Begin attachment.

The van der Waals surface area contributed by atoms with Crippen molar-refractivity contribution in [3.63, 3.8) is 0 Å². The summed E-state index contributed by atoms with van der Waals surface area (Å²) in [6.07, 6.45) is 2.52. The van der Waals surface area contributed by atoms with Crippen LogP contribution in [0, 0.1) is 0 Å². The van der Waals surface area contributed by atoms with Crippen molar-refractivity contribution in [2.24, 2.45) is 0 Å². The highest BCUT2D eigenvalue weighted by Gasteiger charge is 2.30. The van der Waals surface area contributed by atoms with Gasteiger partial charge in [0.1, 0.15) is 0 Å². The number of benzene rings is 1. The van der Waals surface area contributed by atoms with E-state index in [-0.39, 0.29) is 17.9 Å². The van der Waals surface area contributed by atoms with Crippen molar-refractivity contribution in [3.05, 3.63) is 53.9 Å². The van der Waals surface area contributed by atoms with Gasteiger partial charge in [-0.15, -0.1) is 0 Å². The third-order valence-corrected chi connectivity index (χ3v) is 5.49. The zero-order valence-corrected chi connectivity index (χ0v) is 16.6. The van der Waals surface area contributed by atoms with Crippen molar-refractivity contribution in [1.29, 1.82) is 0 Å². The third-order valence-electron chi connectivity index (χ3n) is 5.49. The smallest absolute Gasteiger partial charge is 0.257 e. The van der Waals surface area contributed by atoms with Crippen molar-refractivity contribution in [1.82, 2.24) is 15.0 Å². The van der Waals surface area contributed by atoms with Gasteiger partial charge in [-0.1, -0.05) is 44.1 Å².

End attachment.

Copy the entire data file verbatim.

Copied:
The van der Waals surface area contributed by atoms with Crippen molar-refractivity contribution in [3.63, 3.8) is 0 Å². The summed E-state index contributed by atoms with van der Waals surface area (Å²) in [6.07, 6.45) is 2.52. The van der Waals surface area contributed by atoms with Crippen LogP contribution in [0, 0.1) is 0 Å². The van der Waals surface area contributed by atoms with Crippen molar-refractivity contribution in [2.24, 2.45) is 0 Å². The highest BCUT2D eigenvalue weighted by Gasteiger charge is 2.30. The van der Waals surface area contributed by atoms with Gasteiger partial charge in [0.1, 0.15) is 0 Å². The number of benzene rings is 1. The van der Waals surface area contributed by atoms with E-state index in [-0.39, 0.29) is 17.9 Å². The van der Waals surface area contributed by atoms with Crippen molar-refractivity contribution in [3.05, 3.63) is 53.9 Å². The van der Waals surface area contributed by atoms with Gasteiger partial charge in [-0.15, -0.1) is 0 Å². The third-order valence-corrected chi connectivity index (χ3v) is 5.49. The zero-order valence-corrected chi connectivity index (χ0v) is 16.6. The van der Waals surface area contributed by atoms with Crippen molar-refractivity contribution in [1.29, 1.82) is 0 Å². The third-order valence-electron chi connectivity index (χ3n) is 5.49. The smallest absolute Gasteiger partial charge is 0.257 e. The van der Waals surface area contributed by atoms with Crippen molar-refractivity contribution in [1.82, 2.24) is 15.0 Å². The van der Waals surface area contributed by atoms with Gasteiger partial charge in [-0.1, -0.05) is 44.1 Å².